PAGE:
Vineyards can be found in some of the most beautiful places and while they might lack the nightlife and sandy beaches of some holiday destinations, they make up for it with breathtaking scenery and outstanding cooking.
It may seem like a busman’s holiday for a wine buyer to holiday in wine regions but they’re always top of my holiday list. Plus, I’m always quick to recommend the likes of Rioja, Galicia and Tuscany to family and friends.
Earlier this year I got the perfect excuse to tick two further wine regions off my dream list – Marlborough in New Zealand and Hunter Valley in Australia. Neither disappointed. The scenery was unbelievable, the food was amazing and the characters were inspirational.
Marlborough, New Zealand: a very modern success story
While holidaying in New Zealand, I got to enjoy a wine tasting at the Brancott Estate in the Marlborough region with Jamie Marfell, one of their most successful winemakers. For anyone new to wine, Marlborough is best described as one of world’s greatest regions for Sauvignon Blanc. For anyone over a certain age, you might recall a time before Marlborough Sauvignon Blanc was even available in Northern Ireland. Interestingly, Jamie recalls a time when there wasn’t a single vine in the whole of the Marlborough region.
As we enjoyed the local wine overlooking the very first (and now extremely valuable) vineyards of Marlborough, he recounted stories from his childhood of playing in those exact same fields. A number of the diners enjoying lunch around us were once sheep farmers who had been able to retire quite comfortably from the sale of these fields. Perhaps it is a Kiwi trait, but the locals, while very proud, appeared to be quite humble about their global wine success. However, the moment the conversation switched to rugby, that humbleness soon diminished!
McGuigans, Hunter Valley, Australia: a very local success story
Once Neil McGuigan, the boss of McGuigans Wines, got over the fact that I chose to visit New Zealand before Australia, (“Why?” he asked, with a very straight face!) he was eager to showcase the range of grape varieties that they are successfully growing across Australia.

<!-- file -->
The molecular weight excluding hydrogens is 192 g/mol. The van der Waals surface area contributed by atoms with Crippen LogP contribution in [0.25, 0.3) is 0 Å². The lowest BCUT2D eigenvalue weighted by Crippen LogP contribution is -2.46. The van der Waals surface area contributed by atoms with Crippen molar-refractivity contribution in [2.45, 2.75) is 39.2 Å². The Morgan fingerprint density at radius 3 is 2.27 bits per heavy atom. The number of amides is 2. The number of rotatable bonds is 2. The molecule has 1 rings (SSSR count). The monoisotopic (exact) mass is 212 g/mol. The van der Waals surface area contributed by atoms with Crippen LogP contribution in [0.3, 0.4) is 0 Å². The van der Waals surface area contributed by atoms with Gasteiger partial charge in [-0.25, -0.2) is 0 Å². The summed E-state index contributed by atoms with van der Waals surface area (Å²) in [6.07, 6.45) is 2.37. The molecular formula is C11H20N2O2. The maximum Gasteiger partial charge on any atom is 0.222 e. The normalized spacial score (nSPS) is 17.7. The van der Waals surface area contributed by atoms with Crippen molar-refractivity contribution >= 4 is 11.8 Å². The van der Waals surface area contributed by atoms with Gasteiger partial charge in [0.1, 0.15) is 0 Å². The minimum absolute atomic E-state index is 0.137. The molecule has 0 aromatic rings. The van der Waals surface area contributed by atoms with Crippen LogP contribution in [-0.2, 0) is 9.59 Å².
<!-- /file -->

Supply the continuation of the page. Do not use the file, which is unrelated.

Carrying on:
You would need a very good memory to remember Northern Ireland without McGuigan’s wines. NI consumes more McGuigans wine per capita than any other country in the world! Perhaps it is this amazing statistic that encouraged Neil to keep pouring as I sampled his new wines at their Winery in Hunter Valley, the wine region just north of Sydney, Australia.
The wine which I got most excited about launching back home was the new McGuigan Torode Tempranillo. Yes, the Torode within the name is the talented and famous chef John Torode. Also, many of you will recognise Tempranillo as the main grape in Rioja wines from Spain. As John Torode says “We’re taking on an old-world classic and putting an Australian spin on it!” It’s a fine Tempranillo that they’ve created, which is no surprise when your combine Neil’s winemaking talent and John’s understanding of flavour. It comes highly recommended and I’m proud to say it’s available at your local off licence.
Well you can’t finish your holidays without a few souvenirs!
Fortunately/unfortunately you can’t find a stick of rock while holidaying in wine regions but there are plenty of great wine souvenirs to be found. I like to use these wine holidays to justify a ‘souvenir’ wine purchase, that is, something I would only dream of ordering in a nice restaurant. So, for the next 20 years, I’m ageing a legendary Vat 1 Hunter Semillon from Tyrrell’s. And, as my trip down under was 4 months ago, I’ve only 19 years and 8 months to go…!